In Ontario, 120,000 soybean plants per acre is a common target to maximize yield.
But some of today’s modern soybean genetics can deliver much higher yields when planted at lower populations in high-yield environments. On this episode of RealAgriculture’s Soybean School, Bernard Tobin and PRIDE Seeds market agronomist Matt Chapple put this theory to the test in variety plots near Chatham, Ontario.
In the video, Chapple illustrates how some varieties can produce prodigious yields at 60,000 plants per acre. On one variety, Chapple estimates that the bushy, large-rooted, heavily-nodulated plant is producing more than 200 pods per plant. Using a conservative factor of 2.3 beans per pod, the estimated yield would be 206 bu/ac. (Story continues after the video.)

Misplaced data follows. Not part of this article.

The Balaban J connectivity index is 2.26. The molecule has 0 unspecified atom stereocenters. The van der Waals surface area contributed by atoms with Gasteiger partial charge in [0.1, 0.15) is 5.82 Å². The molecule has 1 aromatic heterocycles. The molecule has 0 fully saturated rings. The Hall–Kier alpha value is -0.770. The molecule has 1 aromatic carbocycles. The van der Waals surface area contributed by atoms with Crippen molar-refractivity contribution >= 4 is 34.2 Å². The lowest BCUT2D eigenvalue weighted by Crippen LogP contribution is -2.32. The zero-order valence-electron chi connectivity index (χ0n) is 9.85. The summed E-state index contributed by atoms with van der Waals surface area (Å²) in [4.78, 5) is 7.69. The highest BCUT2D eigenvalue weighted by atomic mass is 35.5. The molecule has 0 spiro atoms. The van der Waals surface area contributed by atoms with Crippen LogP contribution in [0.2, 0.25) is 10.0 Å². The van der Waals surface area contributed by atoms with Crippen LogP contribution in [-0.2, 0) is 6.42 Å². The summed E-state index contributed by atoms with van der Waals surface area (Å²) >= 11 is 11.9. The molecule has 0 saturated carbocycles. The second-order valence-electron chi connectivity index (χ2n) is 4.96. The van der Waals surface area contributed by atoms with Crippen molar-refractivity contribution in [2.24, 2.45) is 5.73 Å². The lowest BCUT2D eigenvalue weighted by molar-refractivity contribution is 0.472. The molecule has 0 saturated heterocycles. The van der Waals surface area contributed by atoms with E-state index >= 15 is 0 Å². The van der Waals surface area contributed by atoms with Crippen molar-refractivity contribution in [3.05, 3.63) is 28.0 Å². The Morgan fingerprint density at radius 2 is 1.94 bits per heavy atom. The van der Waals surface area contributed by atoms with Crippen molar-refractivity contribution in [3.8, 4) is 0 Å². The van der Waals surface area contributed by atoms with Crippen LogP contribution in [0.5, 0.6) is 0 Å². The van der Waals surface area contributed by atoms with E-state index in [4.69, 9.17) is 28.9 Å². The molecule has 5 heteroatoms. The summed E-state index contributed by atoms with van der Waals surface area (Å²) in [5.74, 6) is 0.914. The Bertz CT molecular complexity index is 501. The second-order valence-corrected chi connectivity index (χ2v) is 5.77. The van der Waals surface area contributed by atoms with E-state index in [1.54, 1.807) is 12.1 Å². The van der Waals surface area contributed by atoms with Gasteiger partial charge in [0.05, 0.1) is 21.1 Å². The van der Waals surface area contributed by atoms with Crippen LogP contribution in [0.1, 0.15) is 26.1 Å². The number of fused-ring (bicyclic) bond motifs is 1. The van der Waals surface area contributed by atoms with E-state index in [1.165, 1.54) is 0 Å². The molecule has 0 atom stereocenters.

The performance of this variety, and other varieties in the test plot, indicates the tremendous potential of soybean genetics, says Chapple. He believes there is growing evidence that modern genetics could allow growers to cut back populations to deliver a yield boost and maximize return on their seed investment.
But before making the leap to lower populations, there are a host of management factors to consider including the yield environment, fertility and the soybean variety, specifically its architecture — is it a bushy plant style that will produce extra branches that will pod up nicely? Aggressive emergence and standability will also be key, he notes.
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